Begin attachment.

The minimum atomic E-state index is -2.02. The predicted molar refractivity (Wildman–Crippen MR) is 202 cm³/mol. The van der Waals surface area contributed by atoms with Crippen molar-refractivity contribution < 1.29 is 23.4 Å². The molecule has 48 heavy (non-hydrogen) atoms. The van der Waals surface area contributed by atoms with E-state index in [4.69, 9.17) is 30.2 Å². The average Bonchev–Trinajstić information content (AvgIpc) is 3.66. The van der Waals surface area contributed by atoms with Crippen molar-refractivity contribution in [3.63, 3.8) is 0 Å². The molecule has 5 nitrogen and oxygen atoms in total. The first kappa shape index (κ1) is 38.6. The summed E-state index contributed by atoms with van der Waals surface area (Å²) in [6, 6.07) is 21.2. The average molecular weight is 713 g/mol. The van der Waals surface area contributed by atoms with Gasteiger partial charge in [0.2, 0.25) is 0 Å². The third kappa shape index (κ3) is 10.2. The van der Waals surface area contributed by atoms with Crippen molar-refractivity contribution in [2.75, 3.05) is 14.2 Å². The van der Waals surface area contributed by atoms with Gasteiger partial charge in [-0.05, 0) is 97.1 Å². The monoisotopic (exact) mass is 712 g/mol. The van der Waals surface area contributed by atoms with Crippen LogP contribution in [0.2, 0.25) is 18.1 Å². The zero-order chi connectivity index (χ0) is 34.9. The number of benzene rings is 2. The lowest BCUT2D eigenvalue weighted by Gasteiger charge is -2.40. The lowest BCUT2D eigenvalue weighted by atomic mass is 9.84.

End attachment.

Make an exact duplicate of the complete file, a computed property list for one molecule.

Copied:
The minimum atomic E-state index is -2.02. The predicted molar refractivity (Wildman–Crippen MR) is 202 cm³/mol. The van der Waals surface area contributed by atoms with Crippen molar-refractivity contribution < 1.29 is 23.4 Å². The molecule has 48 heavy (non-hydrogen) atoms. The van der Waals surface area contributed by atoms with E-state index in [4.69, 9.17) is 30.2 Å². The average Bonchev–Trinajstić information content (AvgIpc) is 3.66. The van der Waals surface area contributed by atoms with Crippen molar-refractivity contribution in [3.63, 3.8) is 0 Å². The molecule has 5 nitrogen and oxygen atoms in total. The first kappa shape index (κ1) is 38.6. The summed E-state index contributed by atoms with van der Waals surface area (Å²) in [6, 6.07) is 21.2. The average molecular weight is 713 g/mol. The van der Waals surface area contributed by atoms with Gasteiger partial charge in [0.2, 0.25) is 0 Å². The third kappa shape index (κ3) is 10.2. The van der Waals surface area contributed by atoms with Crippen molar-refractivity contribution in [2.75, 3.05) is 14.2 Å². The van der Waals surface area contributed by atoms with Gasteiger partial charge in [-0.05, 0) is 97.1 Å². The monoisotopic (exact) mass is 712 g/mol. The van der Waals surface area contributed by atoms with Crippen LogP contribution in [0.2, 0.25) is 18.1 Å². The zero-order chi connectivity index (χ0) is 34.9. The number of benzene rings is 2. The lowest BCUT2D eigenvalue weighted by Gasteiger charge is -2.40. The lowest BCUT2D eigenvalue weighted by atomic mass is 9.84.